The development is focused on Mascoma’s single-step biochemical conversion of non-grain biomass into low-carbon alternative fuels to help address increasing energy demand. It ties in with another partnership announced earlier this year with Coskata that uses a thermo-chemical process to make ethanol from non-grain sources.
“Taken together, these technologies represent what we see as the best in the cellulosic ethanol future and cover the spectrum in science and commercialization,” GM President Fritz Henderson said. “Demonstrating the viability of sustainable non-grain based ethanol is critical to developing the infrastructure to support the flex-fuel vehicle market.”
Mascoma has raised significant equity from venture capital investments and secured more than $60 million in state and federal grants, including the recent awarding of a $26 million grant from the U.S. Department of Energy.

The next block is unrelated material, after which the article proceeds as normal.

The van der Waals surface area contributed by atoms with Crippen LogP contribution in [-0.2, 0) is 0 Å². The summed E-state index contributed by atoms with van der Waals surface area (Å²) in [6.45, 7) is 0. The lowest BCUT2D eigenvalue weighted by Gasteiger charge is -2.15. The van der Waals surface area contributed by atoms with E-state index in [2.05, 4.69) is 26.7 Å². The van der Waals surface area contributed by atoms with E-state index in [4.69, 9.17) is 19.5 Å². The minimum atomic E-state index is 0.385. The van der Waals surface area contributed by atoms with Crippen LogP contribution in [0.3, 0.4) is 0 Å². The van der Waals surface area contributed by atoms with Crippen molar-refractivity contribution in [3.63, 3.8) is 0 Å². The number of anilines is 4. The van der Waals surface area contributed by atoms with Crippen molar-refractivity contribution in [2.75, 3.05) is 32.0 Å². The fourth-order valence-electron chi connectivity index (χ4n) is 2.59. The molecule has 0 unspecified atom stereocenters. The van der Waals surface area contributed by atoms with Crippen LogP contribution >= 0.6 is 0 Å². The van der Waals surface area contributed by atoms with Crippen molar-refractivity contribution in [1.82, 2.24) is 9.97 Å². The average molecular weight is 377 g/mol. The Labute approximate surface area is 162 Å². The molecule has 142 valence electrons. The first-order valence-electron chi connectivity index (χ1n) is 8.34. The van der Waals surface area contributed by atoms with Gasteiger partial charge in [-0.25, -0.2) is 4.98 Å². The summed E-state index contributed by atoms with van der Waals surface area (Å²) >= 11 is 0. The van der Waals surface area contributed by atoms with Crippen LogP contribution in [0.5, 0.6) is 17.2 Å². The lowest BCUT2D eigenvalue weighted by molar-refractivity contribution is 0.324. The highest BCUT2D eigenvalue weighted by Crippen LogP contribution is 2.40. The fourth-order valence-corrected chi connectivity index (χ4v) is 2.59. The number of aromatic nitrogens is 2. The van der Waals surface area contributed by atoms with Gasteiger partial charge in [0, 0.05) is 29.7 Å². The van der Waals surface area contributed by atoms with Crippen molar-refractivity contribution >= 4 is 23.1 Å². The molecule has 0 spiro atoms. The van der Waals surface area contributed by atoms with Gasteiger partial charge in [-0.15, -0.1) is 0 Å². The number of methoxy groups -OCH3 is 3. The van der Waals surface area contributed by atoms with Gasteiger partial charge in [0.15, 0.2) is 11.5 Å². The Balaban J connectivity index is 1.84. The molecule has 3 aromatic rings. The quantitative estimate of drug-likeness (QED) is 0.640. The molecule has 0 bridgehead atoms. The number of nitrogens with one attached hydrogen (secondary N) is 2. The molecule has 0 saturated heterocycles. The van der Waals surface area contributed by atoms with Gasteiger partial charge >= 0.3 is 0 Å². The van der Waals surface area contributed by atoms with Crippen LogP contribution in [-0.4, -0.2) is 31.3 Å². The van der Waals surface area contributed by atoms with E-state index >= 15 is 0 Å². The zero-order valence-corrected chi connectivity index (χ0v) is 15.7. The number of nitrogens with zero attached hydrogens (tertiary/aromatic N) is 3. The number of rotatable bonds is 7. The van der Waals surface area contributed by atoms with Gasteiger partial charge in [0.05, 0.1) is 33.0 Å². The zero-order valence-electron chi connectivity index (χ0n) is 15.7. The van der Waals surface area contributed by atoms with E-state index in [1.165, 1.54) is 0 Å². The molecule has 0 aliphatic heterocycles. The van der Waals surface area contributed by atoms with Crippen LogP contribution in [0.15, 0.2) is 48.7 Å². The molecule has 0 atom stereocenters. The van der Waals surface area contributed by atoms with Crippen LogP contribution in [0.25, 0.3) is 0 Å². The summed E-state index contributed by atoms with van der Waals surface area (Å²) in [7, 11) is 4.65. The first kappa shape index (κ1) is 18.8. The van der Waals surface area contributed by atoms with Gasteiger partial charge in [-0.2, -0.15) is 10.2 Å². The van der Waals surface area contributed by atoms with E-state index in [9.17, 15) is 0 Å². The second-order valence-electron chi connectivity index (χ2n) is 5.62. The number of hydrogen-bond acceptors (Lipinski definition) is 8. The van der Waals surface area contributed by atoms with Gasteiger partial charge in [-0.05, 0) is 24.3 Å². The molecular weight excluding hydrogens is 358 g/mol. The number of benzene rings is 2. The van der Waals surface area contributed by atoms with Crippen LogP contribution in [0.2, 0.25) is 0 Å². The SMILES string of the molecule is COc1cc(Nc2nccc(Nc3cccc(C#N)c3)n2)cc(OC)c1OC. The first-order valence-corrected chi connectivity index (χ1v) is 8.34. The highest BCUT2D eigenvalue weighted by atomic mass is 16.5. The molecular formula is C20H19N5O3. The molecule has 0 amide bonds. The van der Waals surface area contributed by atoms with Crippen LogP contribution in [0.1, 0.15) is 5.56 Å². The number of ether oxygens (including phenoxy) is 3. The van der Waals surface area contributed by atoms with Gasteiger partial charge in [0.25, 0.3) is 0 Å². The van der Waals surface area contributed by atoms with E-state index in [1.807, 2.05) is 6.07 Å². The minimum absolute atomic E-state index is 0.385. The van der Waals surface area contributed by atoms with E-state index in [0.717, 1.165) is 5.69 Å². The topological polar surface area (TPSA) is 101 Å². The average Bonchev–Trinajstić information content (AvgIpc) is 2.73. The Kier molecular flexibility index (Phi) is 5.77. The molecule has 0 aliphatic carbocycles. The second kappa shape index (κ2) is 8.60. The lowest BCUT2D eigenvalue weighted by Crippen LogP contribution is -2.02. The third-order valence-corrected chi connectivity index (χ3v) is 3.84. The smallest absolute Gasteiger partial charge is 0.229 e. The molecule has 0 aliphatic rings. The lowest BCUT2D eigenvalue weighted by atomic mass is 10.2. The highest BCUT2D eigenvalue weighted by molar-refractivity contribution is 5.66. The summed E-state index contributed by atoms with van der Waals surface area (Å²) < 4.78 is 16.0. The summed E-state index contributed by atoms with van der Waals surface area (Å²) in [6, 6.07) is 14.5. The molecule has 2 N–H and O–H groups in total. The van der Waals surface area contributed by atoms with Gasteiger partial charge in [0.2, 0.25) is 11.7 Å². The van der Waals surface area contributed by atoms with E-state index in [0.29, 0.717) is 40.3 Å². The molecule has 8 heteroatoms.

“Cellulosic biofuels represent next-generation renewable energy, and have the potential to reduce oil dependence, reduce greenhouse gas emissions, and stimulate regional economic development,” Mascoma Chairman and CEO Bruce Jamerson said. “Our transformational technology will allow us to combine the affordable non-grain biomass with low-cost conversion techniques to make ethanol more quickly, efficiently and economically than is possible with other biochemical methods.”
GM’s multi-dimensional involvement with Mascoma will include projects to evaluate materials and other fuels for specific engine applications as well as collaborating on Mascoma’s efforts to expand its commercialization projects globally, including promotion of increased biofuels distribution.